Barangays and barangay associations also to be audited by COA
MANILA, Philippines—Even those little-known barangay associations will not be spared the fine-tooth combs of State auditors.
Commission on Audit Chair Grace Pulido-Tan served notice to the “Liga ng mga Barangay’’ operating on government funds on Wednesday that they would also be subject to financial audit.
“I would like to announce that our audit will also include not only barangays, but the Liga ng M-mga Barangay. Where public money is, the COA goes,’’ Tan said at the Communication and News Exchange Forum at the Philippine Information Agency.
COA has observed not only illegal disbursement of funds but non-remittance of collections in some barangays, which if taken together, amount to huge losses to the government, said the COA head, chair who has been on the job for eight months now.
Its annual audit reports of these barangays, however, are not normally uploaded on the COA website but these are available at its regional offices, she said.
Tan conceded that what she found irritating were the auditors’ “repeated findings’’ on unliquidated cash advances by government officials and personnel that sometimes run to millions of pesos.
She said that an employee could advance a maximum P15,000 and is supposed to liquidate this within a certain number of days, otherwise an employee can no longer avail himself of cash advance. But that is not the case out there.
“Under these regulations, the unliquidated cash advances should not run up to millions of pesos. We’re studying how we can help the agencies.… One of the things I’m looking at seriously is to really strictly enforce the regulations and make the disbursing officer of any agency personally accountable,’’ she said.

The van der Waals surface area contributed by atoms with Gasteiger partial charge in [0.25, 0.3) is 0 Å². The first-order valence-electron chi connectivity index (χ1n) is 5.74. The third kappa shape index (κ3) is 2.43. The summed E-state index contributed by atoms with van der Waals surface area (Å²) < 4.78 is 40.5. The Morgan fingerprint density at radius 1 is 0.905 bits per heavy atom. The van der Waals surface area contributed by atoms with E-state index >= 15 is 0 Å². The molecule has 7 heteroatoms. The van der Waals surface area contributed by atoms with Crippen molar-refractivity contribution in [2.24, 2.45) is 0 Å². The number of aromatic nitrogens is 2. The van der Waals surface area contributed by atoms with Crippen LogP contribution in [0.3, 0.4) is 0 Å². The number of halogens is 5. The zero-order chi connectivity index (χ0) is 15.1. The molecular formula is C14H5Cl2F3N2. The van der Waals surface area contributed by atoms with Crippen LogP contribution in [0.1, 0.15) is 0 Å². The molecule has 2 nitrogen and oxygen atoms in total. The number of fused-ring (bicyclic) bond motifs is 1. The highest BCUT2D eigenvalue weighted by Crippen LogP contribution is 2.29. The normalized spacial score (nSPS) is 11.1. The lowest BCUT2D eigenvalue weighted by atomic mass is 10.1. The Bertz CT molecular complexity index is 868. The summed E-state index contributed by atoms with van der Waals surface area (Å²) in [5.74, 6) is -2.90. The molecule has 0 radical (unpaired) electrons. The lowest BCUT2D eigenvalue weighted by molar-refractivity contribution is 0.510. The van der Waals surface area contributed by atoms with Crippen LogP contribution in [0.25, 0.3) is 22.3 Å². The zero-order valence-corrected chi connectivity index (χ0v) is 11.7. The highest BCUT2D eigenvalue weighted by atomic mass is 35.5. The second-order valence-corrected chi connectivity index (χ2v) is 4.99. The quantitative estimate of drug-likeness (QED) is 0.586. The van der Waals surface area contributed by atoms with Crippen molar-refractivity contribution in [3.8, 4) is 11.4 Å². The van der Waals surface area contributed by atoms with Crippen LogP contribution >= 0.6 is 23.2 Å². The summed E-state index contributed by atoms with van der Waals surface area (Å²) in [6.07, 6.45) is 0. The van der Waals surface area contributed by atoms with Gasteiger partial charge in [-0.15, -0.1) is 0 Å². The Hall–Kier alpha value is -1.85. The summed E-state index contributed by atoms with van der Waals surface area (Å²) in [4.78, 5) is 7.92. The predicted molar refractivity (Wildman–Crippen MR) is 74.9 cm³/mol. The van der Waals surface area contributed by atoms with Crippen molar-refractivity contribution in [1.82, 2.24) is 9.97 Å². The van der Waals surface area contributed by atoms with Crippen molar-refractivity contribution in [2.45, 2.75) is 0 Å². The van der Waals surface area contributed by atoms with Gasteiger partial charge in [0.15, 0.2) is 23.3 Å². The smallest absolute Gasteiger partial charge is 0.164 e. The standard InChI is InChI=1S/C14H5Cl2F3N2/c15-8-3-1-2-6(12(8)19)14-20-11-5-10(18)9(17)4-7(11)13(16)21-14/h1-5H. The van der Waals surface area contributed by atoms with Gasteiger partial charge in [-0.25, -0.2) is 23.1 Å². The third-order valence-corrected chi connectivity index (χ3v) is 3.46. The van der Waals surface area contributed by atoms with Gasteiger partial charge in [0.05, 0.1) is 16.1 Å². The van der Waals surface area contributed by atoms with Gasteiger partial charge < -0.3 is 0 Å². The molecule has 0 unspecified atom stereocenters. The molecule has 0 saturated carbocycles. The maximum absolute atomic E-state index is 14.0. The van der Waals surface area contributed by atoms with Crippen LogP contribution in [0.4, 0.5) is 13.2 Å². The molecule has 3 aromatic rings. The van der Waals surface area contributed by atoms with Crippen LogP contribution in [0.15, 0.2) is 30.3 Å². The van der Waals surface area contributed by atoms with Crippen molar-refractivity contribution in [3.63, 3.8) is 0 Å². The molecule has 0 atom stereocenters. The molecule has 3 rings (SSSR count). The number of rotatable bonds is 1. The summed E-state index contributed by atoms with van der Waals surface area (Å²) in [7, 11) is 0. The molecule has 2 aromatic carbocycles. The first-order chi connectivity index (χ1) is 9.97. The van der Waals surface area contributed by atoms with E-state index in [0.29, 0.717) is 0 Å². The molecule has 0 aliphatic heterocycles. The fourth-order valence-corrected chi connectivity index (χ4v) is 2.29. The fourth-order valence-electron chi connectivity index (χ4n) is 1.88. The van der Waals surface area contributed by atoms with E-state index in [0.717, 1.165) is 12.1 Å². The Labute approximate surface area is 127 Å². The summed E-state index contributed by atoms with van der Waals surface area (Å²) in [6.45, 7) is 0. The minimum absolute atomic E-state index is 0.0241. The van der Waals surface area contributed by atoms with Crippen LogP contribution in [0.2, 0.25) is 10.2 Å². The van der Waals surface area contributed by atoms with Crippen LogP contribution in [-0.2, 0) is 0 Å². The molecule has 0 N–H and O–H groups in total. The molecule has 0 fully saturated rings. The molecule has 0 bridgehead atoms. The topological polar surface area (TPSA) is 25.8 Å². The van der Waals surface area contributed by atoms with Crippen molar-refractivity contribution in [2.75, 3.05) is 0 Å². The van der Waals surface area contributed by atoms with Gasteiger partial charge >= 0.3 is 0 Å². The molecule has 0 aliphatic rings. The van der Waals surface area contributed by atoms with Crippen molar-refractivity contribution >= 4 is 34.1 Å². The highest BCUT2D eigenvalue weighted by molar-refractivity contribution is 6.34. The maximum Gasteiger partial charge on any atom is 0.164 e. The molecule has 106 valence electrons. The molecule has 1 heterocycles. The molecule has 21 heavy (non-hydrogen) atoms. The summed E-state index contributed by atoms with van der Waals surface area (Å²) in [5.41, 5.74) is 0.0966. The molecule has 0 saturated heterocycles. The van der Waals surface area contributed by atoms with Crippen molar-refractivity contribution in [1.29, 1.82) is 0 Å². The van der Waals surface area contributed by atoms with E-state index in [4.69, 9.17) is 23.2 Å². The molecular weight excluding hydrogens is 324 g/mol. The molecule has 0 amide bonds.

“If unliquidated, that’s a big loss to the government. If one person owes a few hundred thousand pesos, how can you pay for that? If it’s unliquidated for some time, it’s very hard to recover it. I’m hot on those cash advances.’’
Since it did away with pre-audit in government agencies, the COA would launch together with the Department of Budget and Management the Philippine government internal audit manual that would standardize all auditing rules and regulations.
“Since 1992, there’s a law mandating all agencies to have internal audit units. But the compliance has not been that high. So what we’re doing now is to have this internal audit manual,’’ she said. “So in every agency, there will be common terms of doings things, handling public money and making disbursements.’’
“We’re not happy about our findings on the agencies that we audit. For me, my performance measure will be that their books will be clean and our opinions will be clean. Right now, our reports are qualified and adverse,’’ she added.
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